In a letter to the Rushford Economic Development Authority, Hypersonic withdrew its request that the city of Rushford help fund an expansion project, a decision that came on the heels of contentious talks between the parties over the details of the agreement.
Hypersonic CEO Dan Fox started the nanotechnology company in Rushford in 2008 with the help of a $500,000 loan from the city’s EDA.
This fall that loan was among a handful that cast Rushford into the spotlight after state auditors ruled it was an inappropriate use of flood recovery money given to Rushford after the floods in 2007 because Hypersonic was not a flood damaged business.
Local officials who helped create the loan argued that though Hypersonic did not exist during the August 2007 floods, loaning it startup money would help rebuild the community economically, and as such the loan seemed appropriate.
The 25 to 50 jobs Fox promised were to help stimulate the town’s economy after a TRW plant closure and later devastating floods weakened the Rushford’s business base.
Three years and a largely turned over city council later, the relationship between Hypersonic and the city appeared to cool after representatives of each failed to reach an agreement about the terms of the business relationship between them.
Fox approached city officials early this year to ask that an additional $1.8 million be loaned to the company for an expansion project Fox said could add employees to the rolls.
But city officials hesitated, tabling the matter at a September meeting until formal documents could be drawn up that outlined a development agreement between Rushford and Hypersonic, city council minutes say.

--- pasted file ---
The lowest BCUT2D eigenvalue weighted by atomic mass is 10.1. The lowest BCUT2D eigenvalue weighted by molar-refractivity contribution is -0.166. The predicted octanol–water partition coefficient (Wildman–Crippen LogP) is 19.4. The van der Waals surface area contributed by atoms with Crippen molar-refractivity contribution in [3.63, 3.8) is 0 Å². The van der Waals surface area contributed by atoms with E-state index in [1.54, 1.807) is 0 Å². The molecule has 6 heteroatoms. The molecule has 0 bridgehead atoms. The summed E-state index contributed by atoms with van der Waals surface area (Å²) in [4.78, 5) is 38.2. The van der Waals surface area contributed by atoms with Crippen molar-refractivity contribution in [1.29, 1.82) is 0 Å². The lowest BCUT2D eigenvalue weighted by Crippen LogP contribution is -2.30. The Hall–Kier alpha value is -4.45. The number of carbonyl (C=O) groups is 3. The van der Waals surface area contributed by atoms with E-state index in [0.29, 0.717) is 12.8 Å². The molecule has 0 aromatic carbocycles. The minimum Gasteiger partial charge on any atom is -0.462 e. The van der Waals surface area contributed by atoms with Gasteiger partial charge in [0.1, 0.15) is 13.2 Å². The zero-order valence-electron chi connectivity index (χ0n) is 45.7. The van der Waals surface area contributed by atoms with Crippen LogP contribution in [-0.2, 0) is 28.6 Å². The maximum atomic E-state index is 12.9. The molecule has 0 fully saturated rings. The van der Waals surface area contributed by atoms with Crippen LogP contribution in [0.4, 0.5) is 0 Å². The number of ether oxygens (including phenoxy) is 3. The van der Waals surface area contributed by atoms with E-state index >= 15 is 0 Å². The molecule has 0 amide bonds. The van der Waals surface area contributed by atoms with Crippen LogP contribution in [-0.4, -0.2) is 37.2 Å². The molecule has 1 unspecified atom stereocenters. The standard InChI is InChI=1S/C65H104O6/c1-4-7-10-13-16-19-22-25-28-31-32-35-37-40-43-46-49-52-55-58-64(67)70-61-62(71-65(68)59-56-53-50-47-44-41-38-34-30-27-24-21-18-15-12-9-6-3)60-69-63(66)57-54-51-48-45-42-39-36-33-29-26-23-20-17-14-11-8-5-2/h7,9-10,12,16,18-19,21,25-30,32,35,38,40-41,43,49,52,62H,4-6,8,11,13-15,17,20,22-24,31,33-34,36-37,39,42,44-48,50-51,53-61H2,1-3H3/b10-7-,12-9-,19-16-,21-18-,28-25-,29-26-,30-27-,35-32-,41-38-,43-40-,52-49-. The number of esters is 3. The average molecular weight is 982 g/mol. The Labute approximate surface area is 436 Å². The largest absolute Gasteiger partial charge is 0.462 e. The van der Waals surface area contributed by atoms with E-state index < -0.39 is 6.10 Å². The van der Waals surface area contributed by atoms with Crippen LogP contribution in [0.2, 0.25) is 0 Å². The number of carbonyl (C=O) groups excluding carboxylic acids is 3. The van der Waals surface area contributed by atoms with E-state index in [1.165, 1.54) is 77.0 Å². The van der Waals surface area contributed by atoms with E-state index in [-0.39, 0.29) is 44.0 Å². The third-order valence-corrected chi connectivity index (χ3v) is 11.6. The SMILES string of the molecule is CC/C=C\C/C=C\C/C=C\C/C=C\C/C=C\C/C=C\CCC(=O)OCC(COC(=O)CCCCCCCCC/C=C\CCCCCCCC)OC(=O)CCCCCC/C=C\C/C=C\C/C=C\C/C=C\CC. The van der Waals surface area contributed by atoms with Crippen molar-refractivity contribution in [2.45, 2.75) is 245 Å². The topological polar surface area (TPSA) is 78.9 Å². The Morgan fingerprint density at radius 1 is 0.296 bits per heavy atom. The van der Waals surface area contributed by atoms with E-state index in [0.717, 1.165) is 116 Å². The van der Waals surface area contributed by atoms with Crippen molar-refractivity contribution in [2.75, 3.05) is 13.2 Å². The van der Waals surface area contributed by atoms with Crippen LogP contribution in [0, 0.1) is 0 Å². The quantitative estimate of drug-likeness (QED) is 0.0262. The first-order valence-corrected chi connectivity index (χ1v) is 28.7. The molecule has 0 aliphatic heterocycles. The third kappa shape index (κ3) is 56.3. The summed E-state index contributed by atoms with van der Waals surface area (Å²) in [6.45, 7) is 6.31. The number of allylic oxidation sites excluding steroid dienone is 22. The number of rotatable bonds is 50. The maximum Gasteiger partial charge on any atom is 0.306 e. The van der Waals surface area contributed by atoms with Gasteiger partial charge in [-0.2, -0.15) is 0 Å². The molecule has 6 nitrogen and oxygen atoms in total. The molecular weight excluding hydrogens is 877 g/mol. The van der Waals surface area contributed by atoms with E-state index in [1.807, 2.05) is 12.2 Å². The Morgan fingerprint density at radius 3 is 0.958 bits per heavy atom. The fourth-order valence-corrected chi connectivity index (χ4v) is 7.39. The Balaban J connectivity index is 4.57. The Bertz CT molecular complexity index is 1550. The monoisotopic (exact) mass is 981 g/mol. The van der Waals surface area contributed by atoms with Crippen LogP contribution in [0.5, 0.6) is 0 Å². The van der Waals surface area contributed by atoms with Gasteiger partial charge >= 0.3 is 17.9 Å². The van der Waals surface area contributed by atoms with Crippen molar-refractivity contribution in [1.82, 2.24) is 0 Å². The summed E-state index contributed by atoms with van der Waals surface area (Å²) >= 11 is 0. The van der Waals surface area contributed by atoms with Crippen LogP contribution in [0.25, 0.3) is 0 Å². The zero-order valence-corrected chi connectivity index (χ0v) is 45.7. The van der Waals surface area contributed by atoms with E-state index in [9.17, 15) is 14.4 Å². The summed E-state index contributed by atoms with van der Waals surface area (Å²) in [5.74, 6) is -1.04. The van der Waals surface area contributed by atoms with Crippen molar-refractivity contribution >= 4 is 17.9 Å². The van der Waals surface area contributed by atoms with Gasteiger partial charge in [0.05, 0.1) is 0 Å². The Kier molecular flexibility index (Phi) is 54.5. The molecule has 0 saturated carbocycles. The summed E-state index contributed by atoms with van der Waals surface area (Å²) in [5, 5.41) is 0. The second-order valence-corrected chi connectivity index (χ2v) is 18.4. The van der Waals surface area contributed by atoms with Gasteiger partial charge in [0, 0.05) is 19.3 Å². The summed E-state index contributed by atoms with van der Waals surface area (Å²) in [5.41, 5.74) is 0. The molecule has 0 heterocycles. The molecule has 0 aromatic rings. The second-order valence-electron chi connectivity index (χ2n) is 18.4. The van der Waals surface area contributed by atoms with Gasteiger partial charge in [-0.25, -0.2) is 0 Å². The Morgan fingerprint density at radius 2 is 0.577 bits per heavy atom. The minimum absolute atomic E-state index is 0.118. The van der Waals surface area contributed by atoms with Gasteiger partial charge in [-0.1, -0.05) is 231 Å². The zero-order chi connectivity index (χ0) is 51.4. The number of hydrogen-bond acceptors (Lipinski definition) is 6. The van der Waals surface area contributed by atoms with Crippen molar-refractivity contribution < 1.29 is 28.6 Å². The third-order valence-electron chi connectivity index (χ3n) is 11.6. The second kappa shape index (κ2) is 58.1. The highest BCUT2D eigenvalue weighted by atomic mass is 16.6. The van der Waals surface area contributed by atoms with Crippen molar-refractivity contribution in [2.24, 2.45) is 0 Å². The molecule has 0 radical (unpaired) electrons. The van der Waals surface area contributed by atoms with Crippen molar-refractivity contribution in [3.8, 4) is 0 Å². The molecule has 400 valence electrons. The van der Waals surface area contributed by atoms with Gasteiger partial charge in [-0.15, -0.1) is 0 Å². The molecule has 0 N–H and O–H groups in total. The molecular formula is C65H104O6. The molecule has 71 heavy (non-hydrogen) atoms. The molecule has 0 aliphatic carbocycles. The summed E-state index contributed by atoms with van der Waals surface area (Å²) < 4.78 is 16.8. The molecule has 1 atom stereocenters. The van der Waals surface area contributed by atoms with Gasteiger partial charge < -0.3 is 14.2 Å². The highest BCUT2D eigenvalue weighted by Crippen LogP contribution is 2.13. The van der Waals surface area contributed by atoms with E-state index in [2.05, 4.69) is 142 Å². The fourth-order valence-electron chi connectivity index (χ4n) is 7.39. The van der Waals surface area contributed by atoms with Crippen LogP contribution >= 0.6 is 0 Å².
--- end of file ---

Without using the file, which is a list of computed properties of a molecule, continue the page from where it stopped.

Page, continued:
The Rushford EDA endorsed approval of the additional funds, but some on the city council said they needed additional information from Hypersonic before they would advocate additional lending to the company.
Specifically, officials said they wanted updated business financial information including income and expense projections as well as employment, production and expansion time lines.
Talks degenerated after Fox and officials disagreed over whether that information had been provided or not and to what extent Fox had to disclose business information.
Through public comments at meetings and in newspaper articles, Fox questioned the city’s commitment to economic development, though a joint EDA and council subcommittee continued to express in writing its hope that the parties could arrive at an agreement.
A component of that agreement would have given Hypersonic loan forgiveness for each job created by the expansion, though how much each job was worth was one of the matters unsettled during negotiations.
The Fillmore County Journal reported that the police were summoned by a city worker during a city council meeting October 12 because an exchange between Fox and Mayor Chris Hallum became heated after Fox would not relinquish the floor during public comment.
At the October 25 council meeting, according to the minutes, council members reviewed a memo submitted to the EDA by Fox stating that he was withdrawing his request for financial assistance. Fox said during the failing talks that he will expand elsewhere if a suitable agreement isn’t reached with Rushford.